During the depths of the Great Depression in 1933-34, Chicago staged its second world fair, A Century of Progress International Exposition, to celebrate its centennial anniversary. Its purpose was to celebrate the amazing advances in technology during the period 1833-1933 and to inspire fairgoers with the promise of the happier future that scientific innovation promised.
These shoes were passed down through six generations of an Illinois family. They were worn by the donor’s great-great-grandmother, Joahanna Herrick of Massachusetts, when she married William Bartlett at age 16 in 1761.
In the era before moving pictures, magic lantern shows were a popular form of entertainment. An early precursor of a slide projector, this device used the light of a candle or oil lamp to project images on a wall or screen from glass slides. Public magic lantern shows entertained audiences with projected images, narration, and live music. Smaller models of magic lanterns were available for home use and were especially popular as holiday gifts.
This dinner bucket was used by a working man to carry lunch to his job site. It is a rare surviving example of the oblong bucket produced by the National Enamel and Stamping Company (NESCO) of Granite City.
This bowl was painted with a bird of paradise design by Swedish immigrant Ingeborg Klein for the Pickard China Company. Klein worked for Pickard from 1920 until about 1925, when she returned to Sweden.
Sixteen-year-old Catherine Geers wore this dress when she married a young lawyer named Richard Yates in Jacksonville on July 9, 1839. The couple had five children, though one died in infancy, and one was struck by lightning and killed at age 11.
This crazy quilt was created to commemorate the World’s Columbian Exposition, which was held in Chicago in 1893 to celebrate the 400th anniversary of Christopher Columbus’s discovery of the Americas. An image of Columbus occupies the center of the quilt. Below him are images of Bertha Palmer, one of the Fair’s organizers; George Washington; an unidentified woman; President Grover Cleveland, who opened the fair on May 1, 1893; and the Duke of Veragua of Spain, the only living descendant of Christopher Columbus at the time.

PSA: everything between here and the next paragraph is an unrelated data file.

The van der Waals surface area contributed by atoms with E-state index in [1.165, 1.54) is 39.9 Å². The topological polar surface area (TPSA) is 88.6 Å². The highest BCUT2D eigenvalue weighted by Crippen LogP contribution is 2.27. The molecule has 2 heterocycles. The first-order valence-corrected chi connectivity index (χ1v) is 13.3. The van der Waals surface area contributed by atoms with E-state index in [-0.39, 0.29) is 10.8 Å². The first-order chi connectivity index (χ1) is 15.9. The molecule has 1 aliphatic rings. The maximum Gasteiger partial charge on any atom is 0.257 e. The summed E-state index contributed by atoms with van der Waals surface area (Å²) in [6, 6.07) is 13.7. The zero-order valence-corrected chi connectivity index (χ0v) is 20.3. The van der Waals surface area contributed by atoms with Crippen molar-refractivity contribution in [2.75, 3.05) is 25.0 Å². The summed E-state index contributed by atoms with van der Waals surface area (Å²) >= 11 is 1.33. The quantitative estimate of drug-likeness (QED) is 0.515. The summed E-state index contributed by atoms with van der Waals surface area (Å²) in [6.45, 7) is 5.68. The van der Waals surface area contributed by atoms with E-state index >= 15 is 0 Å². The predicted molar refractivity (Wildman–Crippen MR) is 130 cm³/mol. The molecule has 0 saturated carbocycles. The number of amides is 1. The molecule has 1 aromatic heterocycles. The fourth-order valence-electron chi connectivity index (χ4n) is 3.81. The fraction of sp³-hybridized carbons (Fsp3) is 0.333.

Augusta Margaret was born in 1917 to Harley and Lillian Linebarger of Edgar County. In 1920, she developed juvenile diabetes, for which there was no known treatment at the time. Unable to metabolize sugar, Augusta Margaret could not derive adequate nutrition from the food she ate. In an effort to prolong her life, her parents developed special menus for her and took her repeatedly to the hospital in Danville. Ultimately, a doctor wrote to them and told them that he could offer no hope for their little girl. As she grew too frail to walk, her parents took her out in this stroller.
Opposition to American involvement in the Vietnam War began with small demonstrations on college campuses in 1964. By the end of the decade, anti-war sentiment had grown into a broad social movement that sparked a counterculture revolution.
After teasing his wife and daughter about the workmanship of one of their quilts, Albert Small was tartly asked if he could do any better. “I can and I will,” he replied and bet them that he could make his own quilt using more pieces of smaller size than anything they could produce. Albert was a foreman at the Ottawa Silica Plant; he had no quiltmaking experience. Nevertheless, after working with dynamite and heavy machinery all day, he picked up his needle and thread at night and succeeded in creating a quilt out of more than 36,000 hexagon-shaped pieces.